One cup’s measure in time

One cup's measure in time
To this day, I marvel at recipes and cookbooks. The people who follow the surefire logic that mixes loosely fitted ingredients into something scrumptious impress me even more. However, what excites and concerns me is the danger in the slightest variance from a recipe – too much of this or too little of that – could send an entire dish into ruin.

This foreign land, this place where precision is itself a key ingredient – remains a region, where I am a traveler, not a resident.

It all began one frozen winter morning on the first day of home economics. Outside the second-story window of Mrs. Swanson's laboratory-like kitchen, the neighborhood is caked with snow. Cars and buses gently inch along, crunching over frozen highways and down lanes. Long pointy icicles extend from eaves, forming edgy crystalline trim around houses, now silent from children scurrying off to school.

In sharp contrast, the air inside becomes overly warm from pre-heating ovens. Flour, sugar, salt, baking powder, milk, eggs, and vanilla line up along side measuring cups, measuring spoons, and other cooking utensils. A large mixing bowl waits empty near a free-standing mixer.

It's nearly 8:30 a.m. and the students, all high school girls, file through the door and fall into place at the rectangular chrome table with a grayish-silver Formica top.

Mrs. Swanson, a towering woman with broad shoulders and wide hips, strolls to and fro in front of the counter. The strings on her red and white gingham apron wrap around her full waist and tie in a limp bow at the center of her back. Bright red rickrack zigzags the apron's pattern, including the pockets, which are too small for her broad hands.

Holding open a copy of the Culinary Arts Institute Encyclopedic Cookbook she turns to the chapter, titled "Your Cakes – 250 Delicious Cakes."As she announces, "Today, we will learn how to bake Prize Chocolate Cake," Mrs. Swanson takes me to the land of cooking by the book – a place where recipes, like maps, lead me to a new way of being in the kitchen.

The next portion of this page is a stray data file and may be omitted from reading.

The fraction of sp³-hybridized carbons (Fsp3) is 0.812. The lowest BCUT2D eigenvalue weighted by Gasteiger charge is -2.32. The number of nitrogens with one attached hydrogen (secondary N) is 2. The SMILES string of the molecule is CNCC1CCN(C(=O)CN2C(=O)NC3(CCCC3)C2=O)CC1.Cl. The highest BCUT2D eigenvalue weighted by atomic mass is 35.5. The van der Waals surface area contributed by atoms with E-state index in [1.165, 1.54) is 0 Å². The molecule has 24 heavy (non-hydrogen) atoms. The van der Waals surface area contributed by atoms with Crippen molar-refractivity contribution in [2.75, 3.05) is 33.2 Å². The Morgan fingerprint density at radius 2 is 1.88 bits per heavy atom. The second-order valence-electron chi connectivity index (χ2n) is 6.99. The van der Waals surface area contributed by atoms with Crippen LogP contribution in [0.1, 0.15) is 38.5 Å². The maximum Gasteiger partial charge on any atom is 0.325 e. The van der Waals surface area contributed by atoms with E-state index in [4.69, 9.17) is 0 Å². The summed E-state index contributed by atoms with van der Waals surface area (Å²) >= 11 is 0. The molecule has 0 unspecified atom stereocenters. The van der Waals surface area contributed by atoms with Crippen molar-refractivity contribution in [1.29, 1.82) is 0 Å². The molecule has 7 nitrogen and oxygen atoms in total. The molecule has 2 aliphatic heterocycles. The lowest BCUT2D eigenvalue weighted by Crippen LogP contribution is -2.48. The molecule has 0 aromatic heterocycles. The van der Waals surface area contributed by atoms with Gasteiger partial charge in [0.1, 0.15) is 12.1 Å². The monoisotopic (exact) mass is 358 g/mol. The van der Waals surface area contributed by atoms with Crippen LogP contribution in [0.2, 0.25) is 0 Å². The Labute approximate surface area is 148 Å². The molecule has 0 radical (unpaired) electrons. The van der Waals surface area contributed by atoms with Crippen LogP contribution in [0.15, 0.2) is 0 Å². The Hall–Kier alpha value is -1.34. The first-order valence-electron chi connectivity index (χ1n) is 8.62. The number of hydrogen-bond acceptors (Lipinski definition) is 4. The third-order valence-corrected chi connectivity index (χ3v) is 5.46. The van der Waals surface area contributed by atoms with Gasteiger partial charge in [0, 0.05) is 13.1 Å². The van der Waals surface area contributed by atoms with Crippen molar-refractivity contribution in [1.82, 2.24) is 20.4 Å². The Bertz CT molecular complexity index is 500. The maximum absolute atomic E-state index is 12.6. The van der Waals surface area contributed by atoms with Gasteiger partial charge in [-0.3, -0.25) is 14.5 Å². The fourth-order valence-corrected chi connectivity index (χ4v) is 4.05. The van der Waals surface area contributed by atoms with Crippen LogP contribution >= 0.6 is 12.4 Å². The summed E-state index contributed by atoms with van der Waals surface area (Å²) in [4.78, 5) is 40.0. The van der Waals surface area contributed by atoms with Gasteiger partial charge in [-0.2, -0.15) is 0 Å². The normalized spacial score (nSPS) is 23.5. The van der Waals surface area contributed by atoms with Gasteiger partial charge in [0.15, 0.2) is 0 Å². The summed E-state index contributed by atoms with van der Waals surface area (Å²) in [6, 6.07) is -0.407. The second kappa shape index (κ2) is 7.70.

She begins by scooping a measuring cup to overflowing with flour from a tall round olive green canister, labeled "Flour." Next, still holding the cup over the canister, she takes a table knife and slowly levels the excess flour. Patiently and gently, she taps the bottom of the cup on the counter, levels the flour, taps the cup again, adds a spoonful more flour, taps, taps, and levels to perfection. Then, she raises it to above her eye level and announces to the class: "One cup of flour" and gently, slowly empties it into the mixing bowl.

Methodically, she continues this process with the dry ingredients: 1/4 teaspoon salt, 2 teaspoons baking powder, 1-2/3 cups sugar. Next, in a saucepan over low heat, the wet ingredients: 1 teaspoon vanilla, 1 cup milk, and 4 eggs. Finally, 4 ounces chocolate squares.

This is not my mother's kitchen. This is not the way my mother makes cake. Mother's recipes are not written down. Her cupped hands measure flour and sugar. Her pinched fingers weigh salt, spices, and herbs. Her Sicilian beauty diminishes her chaotic, yet intentional motions, as she throws together – from memory – her prize-winning chocolate cake with peanut butter frosting.

To this day, I marvel at recipes and cookbooks. What delights and concerns me is the danger in slightest variance from a recipe – too much of this or too little of that ?

A resident of Southeast South Dakota for more than 30 years, Paula Damon is a popular columnist, keynote speaker, and freelance writer. Her column writing has won first place national and state awards in The Federation of Press Women competitions. For more information, email

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